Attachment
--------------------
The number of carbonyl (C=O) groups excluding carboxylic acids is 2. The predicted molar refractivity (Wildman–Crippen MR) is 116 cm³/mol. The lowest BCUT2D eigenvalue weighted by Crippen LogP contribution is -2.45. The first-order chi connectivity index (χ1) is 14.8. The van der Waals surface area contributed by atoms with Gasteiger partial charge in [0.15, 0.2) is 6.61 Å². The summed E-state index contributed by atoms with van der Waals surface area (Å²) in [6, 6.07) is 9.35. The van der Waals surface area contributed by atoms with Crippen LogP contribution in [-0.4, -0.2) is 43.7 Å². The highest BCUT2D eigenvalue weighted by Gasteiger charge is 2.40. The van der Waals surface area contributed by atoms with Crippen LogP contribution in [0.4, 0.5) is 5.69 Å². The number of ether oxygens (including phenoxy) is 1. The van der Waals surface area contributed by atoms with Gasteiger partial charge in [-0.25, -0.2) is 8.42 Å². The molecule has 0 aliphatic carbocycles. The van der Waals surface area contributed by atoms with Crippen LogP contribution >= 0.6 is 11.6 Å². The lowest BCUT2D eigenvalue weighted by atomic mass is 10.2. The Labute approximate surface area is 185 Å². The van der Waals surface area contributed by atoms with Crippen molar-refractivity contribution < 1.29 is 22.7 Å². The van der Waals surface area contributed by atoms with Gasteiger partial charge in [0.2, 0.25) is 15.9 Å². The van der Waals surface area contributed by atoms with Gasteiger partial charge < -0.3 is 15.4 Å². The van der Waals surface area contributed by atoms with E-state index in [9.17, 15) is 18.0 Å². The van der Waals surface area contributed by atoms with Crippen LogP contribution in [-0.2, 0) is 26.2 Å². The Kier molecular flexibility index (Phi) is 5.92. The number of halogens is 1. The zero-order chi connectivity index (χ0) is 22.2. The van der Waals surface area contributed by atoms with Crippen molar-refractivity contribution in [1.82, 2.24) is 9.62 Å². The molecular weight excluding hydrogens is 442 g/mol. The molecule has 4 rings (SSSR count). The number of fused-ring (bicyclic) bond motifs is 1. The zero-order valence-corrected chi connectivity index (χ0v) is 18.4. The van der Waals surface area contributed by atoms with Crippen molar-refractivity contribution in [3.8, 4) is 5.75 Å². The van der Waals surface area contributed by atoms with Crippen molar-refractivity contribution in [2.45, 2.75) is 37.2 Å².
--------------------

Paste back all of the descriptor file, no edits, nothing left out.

The number of carbonyl (C=O) groups excluding carboxylic acids is 2. The predicted molar refractivity (Wildman–Crippen MR) is 116 cm³/mol. The lowest BCUT2D eigenvalue weighted by Crippen LogP contribution is -2.45. The first-order chi connectivity index (χ1) is 14.8. The van der Waals surface area contributed by atoms with Gasteiger partial charge in [0.15, 0.2) is 6.61 Å². The summed E-state index contributed by atoms with van der Waals surface area (Å²) in [6, 6.07) is 9.35. The van der Waals surface area contributed by atoms with Crippen LogP contribution in [-0.4, -0.2) is 43.7 Å². The highest BCUT2D eigenvalue weighted by Gasteiger charge is 2.40. The van der Waals surface area contributed by atoms with Crippen LogP contribution in [0.4, 0.5) is 5.69 Å². The number of ether oxygens (including phenoxy) is 1. The van der Waals surface area contributed by atoms with Gasteiger partial charge in [-0.25, -0.2) is 8.42 Å². The molecule has 0 aliphatic carbocycles. The van der Waals surface area contributed by atoms with Crippen LogP contribution >= 0.6 is 11.6 Å². The lowest BCUT2D eigenvalue weighted by atomic mass is 10.2. The Labute approximate surface area is 185 Å². The van der Waals surface area contributed by atoms with Crippen molar-refractivity contribution < 1.29 is 22.7 Å². The van der Waals surface area contributed by atoms with Gasteiger partial charge in [0.2, 0.25) is 15.9 Å². The van der Waals surface area contributed by atoms with Gasteiger partial charge < -0.3 is 15.4 Å². The van der Waals surface area contributed by atoms with E-state index in [9.17, 15) is 18.0 Å². The van der Waals surface area contributed by atoms with Crippen LogP contribution in [-0.2, 0) is 26.2 Å². The Kier molecular flexibility index (Phi) is 5.92. The number of halogens is 1. The zero-order chi connectivity index (χ0) is 22.2. The van der Waals surface area contributed by atoms with Crippen molar-refractivity contribution in [1.82, 2.24) is 9.62 Å². The molecular weight excluding hydrogens is 442 g/mol. The molecule has 4 rings (SSSR count). The number of fused-ring (bicyclic) bond motifs is 1. The zero-order valence-corrected chi connectivity index (χ0v) is 18.4. The van der Waals surface area contributed by atoms with Crippen molar-refractivity contribution in [3.8, 4) is 5.75 Å². The van der Waals surface area contributed by atoms with Crippen molar-refractivity contribution in [2.45, 2.75) is 37.2 Å².